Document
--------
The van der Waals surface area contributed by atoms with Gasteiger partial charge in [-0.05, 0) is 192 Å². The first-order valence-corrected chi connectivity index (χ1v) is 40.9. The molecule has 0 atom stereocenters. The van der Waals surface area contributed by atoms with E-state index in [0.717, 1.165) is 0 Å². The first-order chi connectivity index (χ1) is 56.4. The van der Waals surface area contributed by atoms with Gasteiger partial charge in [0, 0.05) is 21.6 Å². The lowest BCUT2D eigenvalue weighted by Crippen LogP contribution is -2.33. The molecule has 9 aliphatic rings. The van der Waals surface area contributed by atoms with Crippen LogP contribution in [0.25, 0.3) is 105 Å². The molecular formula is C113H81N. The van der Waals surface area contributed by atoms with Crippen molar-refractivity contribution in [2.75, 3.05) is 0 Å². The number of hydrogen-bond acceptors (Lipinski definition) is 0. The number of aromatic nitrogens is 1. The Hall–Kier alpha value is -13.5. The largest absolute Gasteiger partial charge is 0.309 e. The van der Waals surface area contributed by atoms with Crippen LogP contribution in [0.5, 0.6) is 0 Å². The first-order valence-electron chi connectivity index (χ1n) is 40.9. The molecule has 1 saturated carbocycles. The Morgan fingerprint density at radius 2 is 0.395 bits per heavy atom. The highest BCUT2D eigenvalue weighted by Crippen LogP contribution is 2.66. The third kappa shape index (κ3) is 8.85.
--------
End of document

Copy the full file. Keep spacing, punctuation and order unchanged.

The van der Waals surface area contributed by atoms with Gasteiger partial charge in [-0.05, 0) is 192 Å². The first-order valence-corrected chi connectivity index (χ1v) is 40.9. The molecule has 0 atom stereocenters. The van der Waals surface area contributed by atoms with E-state index in [0.717, 1.165) is 0 Å². The first-order chi connectivity index (χ1) is 56.4. The van der Waals surface area contributed by atoms with Gasteiger partial charge in [0, 0.05) is 21.6 Å². The lowest BCUT2D eigenvalue weighted by Crippen LogP contribution is -2.33. The molecule has 9 aliphatic rings. The van der Waals surface area contributed by atoms with Crippen LogP contribution in [0.25, 0.3) is 105 Å². The molecular formula is C113H81N. The van der Waals surface area contributed by atoms with Crippen molar-refractivity contribution in [2.75, 3.05) is 0 Å². The number of hydrogen-bond acceptors (Lipinski definition) is 0. The number of aromatic nitrogens is 1. The Hall–Kier alpha value is -13.5. The largest absolute Gasteiger partial charge is 0.309 e. The van der Waals surface area contributed by atoms with Crippen LogP contribution in [0.5, 0.6) is 0 Å². The first-order valence-electron chi connectivity index (χ1n) is 40.9. The molecule has 1 saturated carbocycles. The Morgan fingerprint density at radius 2 is 0.395 bits per heavy atom. The highest BCUT2D eigenvalue weighted by Crippen LogP contribution is 2.66. The third kappa shape index (κ3) is 8.85.